First up is fresh air, lungs wallowing, holding the oxygen like a wine-taster does claret, savouring it before exhaling coolly.
Second is rain, cool downpours every now and then, plump drops plummeting from pine needles, cloud-lined windows of healing sun rather than the blast furnace of the desert.
Third is a huge variety of delicious food, especially pork, deer and duck. May God spare me from ever seeing greasy sheep, oily rice and sultanas again.
And finally, chicks, of course ... all over the place against a backdrop of minimal religious interference because Mother Nature shows who the real boss is.
Yet through the fug of life in Europe's Jamaica my mind does sometimes flip back to a sandy recollection or two, and one has just dropped into my mental lap that involved the Unfortunate Arab and his Unfortunate Love of Money and All That Entails, etc.
What’s your salary? is a question I was often asked by nosey parkers and after a while my stock reply became, ‘There are two answers to that question, Mohammed: One, absolutely none of your business. And two, more than you.’
It wasn’t just the Saudis who glowed green with envy, at times fury, when salaries were being compared, because in the expat Saudi world salary is directly connected to nationality. Thus, a Bangladeshi is cheaper than a Pakistani and he is cheaper than an Indian who is cheaper than a Filipino who is cheaper than a westerner who is expensive. That’s the way it is. The majority of Saudis do jackshit and are paid in between a Filipino and a westerner.
I always argued that the disparity in cost of living in our home countries offset this discrepancy in salaries and I’m talking white collar work here. In our little training centre, other than the Saudi boss, I was the best paid mainly due to birthplace but also down to some negotiation when contracts were renewed. I got double, if not more, what the Indian computer geeks and Jordanian instructors and Saudi secretaries got, and they knew it. And they didn’t like it one little bit. But the Indian guy’s salary would certainly go further in Bombay than mine would in London.
There were also three guys who spent their free time queuing at the British and Canadian Embassies for immigration, and a few years ago one of them who did become a GB citizen saw his salary immediately double on receipt of the new passport that had replaced his Sudanese nationality.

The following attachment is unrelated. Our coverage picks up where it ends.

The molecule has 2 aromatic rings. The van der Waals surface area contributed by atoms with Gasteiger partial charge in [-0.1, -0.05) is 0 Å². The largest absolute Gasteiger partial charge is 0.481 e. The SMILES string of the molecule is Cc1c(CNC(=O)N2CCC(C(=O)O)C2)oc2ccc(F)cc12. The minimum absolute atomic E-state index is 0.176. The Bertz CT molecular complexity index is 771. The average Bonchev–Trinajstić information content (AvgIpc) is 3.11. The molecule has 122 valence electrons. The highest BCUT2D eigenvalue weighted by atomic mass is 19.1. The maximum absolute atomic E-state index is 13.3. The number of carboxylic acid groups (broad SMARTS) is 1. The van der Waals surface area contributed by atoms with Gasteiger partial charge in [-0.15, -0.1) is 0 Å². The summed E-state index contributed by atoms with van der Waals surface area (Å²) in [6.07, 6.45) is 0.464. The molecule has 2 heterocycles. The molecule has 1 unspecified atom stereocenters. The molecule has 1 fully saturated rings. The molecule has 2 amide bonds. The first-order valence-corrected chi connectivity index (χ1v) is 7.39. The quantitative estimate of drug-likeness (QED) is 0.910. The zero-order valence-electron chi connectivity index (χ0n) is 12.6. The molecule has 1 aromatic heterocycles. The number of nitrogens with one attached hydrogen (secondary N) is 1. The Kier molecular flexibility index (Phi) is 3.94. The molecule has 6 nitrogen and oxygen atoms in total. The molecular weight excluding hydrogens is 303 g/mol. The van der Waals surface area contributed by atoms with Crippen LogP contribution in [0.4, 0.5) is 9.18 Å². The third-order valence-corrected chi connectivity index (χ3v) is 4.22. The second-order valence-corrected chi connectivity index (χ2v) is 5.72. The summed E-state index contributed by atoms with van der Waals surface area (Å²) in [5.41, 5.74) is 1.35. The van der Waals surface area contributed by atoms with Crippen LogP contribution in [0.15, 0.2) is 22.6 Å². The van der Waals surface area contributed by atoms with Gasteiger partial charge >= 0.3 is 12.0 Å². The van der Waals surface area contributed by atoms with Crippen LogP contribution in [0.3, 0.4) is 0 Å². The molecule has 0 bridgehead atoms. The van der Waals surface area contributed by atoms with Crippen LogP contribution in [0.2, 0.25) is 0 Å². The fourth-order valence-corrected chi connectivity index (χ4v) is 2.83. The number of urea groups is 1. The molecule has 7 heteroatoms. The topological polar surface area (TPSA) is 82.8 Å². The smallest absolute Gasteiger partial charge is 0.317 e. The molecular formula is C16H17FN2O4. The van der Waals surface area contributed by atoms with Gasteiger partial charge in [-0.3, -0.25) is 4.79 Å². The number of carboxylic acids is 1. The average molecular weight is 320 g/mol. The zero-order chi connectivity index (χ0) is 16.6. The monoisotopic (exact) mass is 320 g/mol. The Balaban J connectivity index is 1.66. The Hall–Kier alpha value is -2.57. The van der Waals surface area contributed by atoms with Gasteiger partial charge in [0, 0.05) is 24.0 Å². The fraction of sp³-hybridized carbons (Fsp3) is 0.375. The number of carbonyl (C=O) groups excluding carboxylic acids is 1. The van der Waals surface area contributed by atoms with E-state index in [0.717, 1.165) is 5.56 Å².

When I arrived the Saudi king gave me a wad of cash, thanks for coming, termed a Relocation Allowance. Bonus before a stroke of work has begun! They also gave me a pleasant apartment in a leafy, peaceful, residential street 100 metres from a 24-hour supermarket where the Yemeni youths stacking the shelves always gave a cheery hello whenever I went in, no matter day or night.
In the bachelor’s housing block, the only problem downstairs were the ice-cold stares of the wannabe-fundamentalists from Bradford and Lahore and Ottawa while upstairs were a trio of harmless Filipino poofters who sang karaoke at weekends. In my final months I did notice a much more regular stream of Saudi men trundling up to the third floor for their ‘fun’.
The Filipino guys were so effeminate – hairstyle, gait, demeanour, fondness for skin-tight clothing - that they were pretty much female and there were times when I had to fight to control my laughter, but I had to give it to them (figuratively speaking), they did have a lucrative sideline going on up there, moonlighting as Homo Hookers. A Filipino teacher once told me that a Saudi secretary in his workplace would phone at one in the morning asking for a massage and react aggressively when refused.
Almost as soon as my wad of cash from the king had arrived, a rotund Jordanian wobbled into my office and asked to borrow it. Or 10000 Riyals/$2666 of it, which was craftily hidden in my flat and not doing much, so in an act of benevolence that would not be repeated, I handed over the dough. In fact, he drove me home to get it, explaining on the way that he was finishing off a house he was having built back in the Levant. I was financing the finishing touches.
“When can you pay it back?” I asked.
“After two months … Inshallah.”